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Physical Medicine and Rehabilitation for Piriformis Syndrome Workup

  • Author: Milton J Klein, DO, MBA; Chief Editor: Consuelo T Lorenzo, MD  more...
 
Updated: May 16, 2016
 

Laboratory Studies

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  • Laboratory studies generally are not indicated in the diagnosis of piriformis syndrome.
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Imaging Studies

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  • Diagnostic imaging of the lumbar spine is mandatory to exclude associated diskogenic and/or osteoarthritic contributing pathology.
  • Reports in the literature on the piriformis muscle describe imaging by nuclear diagnostic studies and MRI of the pelvis,[11] but these tests are neither practical nor reliable approaches to the diagnosis of piriformis syndrome. The history and clinical diagnostic examination provide the greatest and most specific diagnostic yield for the disorder.
  • Magnetic resonance neurography is a newer, sensitive imaging technique that increases nerve conspicuity by suppressing the signal from adjacent soft tissue, including fat, bone, and muscle.[12] The nerve itself contains minimal fat, and its signal is unsuppressed. According to Filler and colleagues, MR neurography demonstrated piriformis muscle asymmetry and sciatic nerve hyperintensity at the sciatic notch with 93% specificity.[13] The investigators also found that the technique had a sensitivity of 64% with regard to distinguishing patients with piriformis syndrome from persons who, despite having similar symptoms, did not have the condition (p< 0.01).
  • Diagnostic ultrasonographic imaging of the piriformis muscle for the assessment of muscle morphology has demonstrated a significant correlation of piriformis muscle morphology abnormality, especially in patients with lumbosacral/buttock pain and pain ascending stairs, referred pain to the posterior thigh on the symptomatic side, and reproduction of pain with needling of the piriformis muscle.
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Other Tests

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  • The results of electrodiagnostic testing for piriformis syndrome usually are normal. Reports of positional H-reflex abnormalities can be found in the literature[14, 15] ; however, such findings have not been widely accepted or reproduced.
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Contributor Information and Disclosures
Author

Milton J Klein, DO, MBA Consulting Physiatrist, Heritage Valley Health System-Sewickley Hospital and Ohio Valley General Hospital

Milton J Klein, DO, MBA is a member of the following medical societies: American Academy of Disability Evaluating Physicians, American Academy of Medical Acupuncture, American Academy of Osteopathy, American Academy of Physical Medicine and Rehabilitation, American Medical Association, American Osteopathic Association, American Osteopathic College of Physical Medicine and Rehabilitation, American Pain Society, Pennsylvania Medical Society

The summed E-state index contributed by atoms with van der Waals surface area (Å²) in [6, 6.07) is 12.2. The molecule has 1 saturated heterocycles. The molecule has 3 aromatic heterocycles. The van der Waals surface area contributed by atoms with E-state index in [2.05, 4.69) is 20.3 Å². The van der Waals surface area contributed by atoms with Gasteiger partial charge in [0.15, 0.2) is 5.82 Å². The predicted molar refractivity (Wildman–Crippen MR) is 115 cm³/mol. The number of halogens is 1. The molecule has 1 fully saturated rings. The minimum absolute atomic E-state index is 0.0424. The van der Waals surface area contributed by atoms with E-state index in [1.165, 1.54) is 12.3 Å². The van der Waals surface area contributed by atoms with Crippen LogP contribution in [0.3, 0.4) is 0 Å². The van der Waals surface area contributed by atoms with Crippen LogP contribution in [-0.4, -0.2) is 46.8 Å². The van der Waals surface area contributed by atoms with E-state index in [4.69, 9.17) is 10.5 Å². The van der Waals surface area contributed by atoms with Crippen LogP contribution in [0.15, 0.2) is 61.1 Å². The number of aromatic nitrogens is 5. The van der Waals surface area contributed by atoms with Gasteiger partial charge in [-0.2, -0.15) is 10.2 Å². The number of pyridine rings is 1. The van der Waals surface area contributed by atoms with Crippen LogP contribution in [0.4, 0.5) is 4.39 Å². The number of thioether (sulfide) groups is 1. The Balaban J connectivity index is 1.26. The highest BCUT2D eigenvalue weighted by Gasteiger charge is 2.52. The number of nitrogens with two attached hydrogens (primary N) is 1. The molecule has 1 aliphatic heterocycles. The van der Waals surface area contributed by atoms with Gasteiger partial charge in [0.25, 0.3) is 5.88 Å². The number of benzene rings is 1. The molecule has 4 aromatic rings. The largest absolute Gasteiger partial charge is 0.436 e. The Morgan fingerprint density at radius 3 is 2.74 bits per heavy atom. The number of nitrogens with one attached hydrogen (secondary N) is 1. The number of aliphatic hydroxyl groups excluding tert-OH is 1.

Disclosure: Nothing to disclose.

Specialty Editor Board

Francisco Talavera, PharmD, PhD Adjunct Assistant Professor, University of Nebraska Medical Center College of Pharmacy; Editor-in-Chief, Medscape Drug Reference

Disclosure: Received salary from Medscape for employment. for: Medscape.

Michael T Andary, MD, MS Professor, Residency Program Director, Department of Physical Medicine and Rehabilitation, Michigan State University College of Osteopathic Medicine

Michael T Andary, MD, MS is a member of the following medical societies: American Academy of Physical Medicine and Rehabilitation, American Association of Neuromuscular and Electrodiagnostic Medicine, American Medical Association, Association of Academic Physiatrists

Disclosure: Received honoraria from Allergan for speaking and teaching.

Chief Editor

Consuelo T Lorenzo, MD Medical Director, Senior Products, Central North Region, Humana, Inc

Consuelo T Lorenzo, MD is a member of the following medical societies: American Academy of Physical Medicine and Rehabilitation

Disclosure: Nothing to disclose.

Additional Contributors

Rajesh R Yadav, MD Associate Professor, Section of Physical Medicine and Rehabilitation, MD Anderson Cancer Center, University of Texas Medical School at Houston

Rajesh R Yadav, MD is a member of the following medical societies: American Academy of Physical Medicine and Rehabilitation

Disclosure: Nothing to disclose.

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Nerve irritation in the herniated disk occurs at the root (sciatic radiculitis). In piriformis syndrome, the irritation extends to the full thickness of the nerve (sciatic neuritis).
 
 
 
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